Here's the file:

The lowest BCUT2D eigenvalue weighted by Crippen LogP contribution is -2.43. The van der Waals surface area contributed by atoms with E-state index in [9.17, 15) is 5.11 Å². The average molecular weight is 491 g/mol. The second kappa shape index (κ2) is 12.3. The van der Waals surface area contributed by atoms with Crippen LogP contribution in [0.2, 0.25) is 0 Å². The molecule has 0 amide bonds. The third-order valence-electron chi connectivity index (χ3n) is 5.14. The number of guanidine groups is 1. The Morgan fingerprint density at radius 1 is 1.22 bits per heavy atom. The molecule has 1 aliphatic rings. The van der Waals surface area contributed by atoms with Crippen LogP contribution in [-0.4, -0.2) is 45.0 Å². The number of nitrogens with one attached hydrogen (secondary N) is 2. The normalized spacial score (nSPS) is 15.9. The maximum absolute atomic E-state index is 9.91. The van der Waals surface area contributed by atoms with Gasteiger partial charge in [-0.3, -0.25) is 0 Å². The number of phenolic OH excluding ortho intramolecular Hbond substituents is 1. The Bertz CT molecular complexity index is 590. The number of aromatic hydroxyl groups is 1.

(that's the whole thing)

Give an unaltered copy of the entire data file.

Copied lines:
The lowest BCUT2D eigenvalue weighted by Crippen LogP contribution is -2.43. The van der Waals surface area contributed by atoms with E-state index in [9.17, 15) is 5.11 Å². The average molecular weight is 491 g/mol. The second kappa shape index (κ2) is 12.3. The van der Waals surface area contributed by atoms with Crippen LogP contribution in [0.2, 0.25) is 0 Å². The molecule has 0 amide bonds. The third-order valence-electron chi connectivity index (χ3n) is 5.14. The number of guanidine groups is 1. The Morgan fingerprint density at radius 1 is 1.22 bits per heavy atom. The molecule has 1 aliphatic rings. The van der Waals surface area contributed by atoms with Crippen LogP contribution in [-0.4, -0.2) is 45.0 Å². The number of nitrogens with one attached hydrogen (secondary N) is 2. The normalized spacial score (nSPS) is 15.9. The maximum absolute atomic E-state index is 9.91. The van der Waals surface area contributed by atoms with Gasteiger partial charge in [-0.3, -0.25) is 0 Å². The number of phenolic OH excluding ortho intramolecular Hbond substituents is 1. The Bertz CT molecular complexity index is 590. The number of aromatic hydroxyl groups is 1.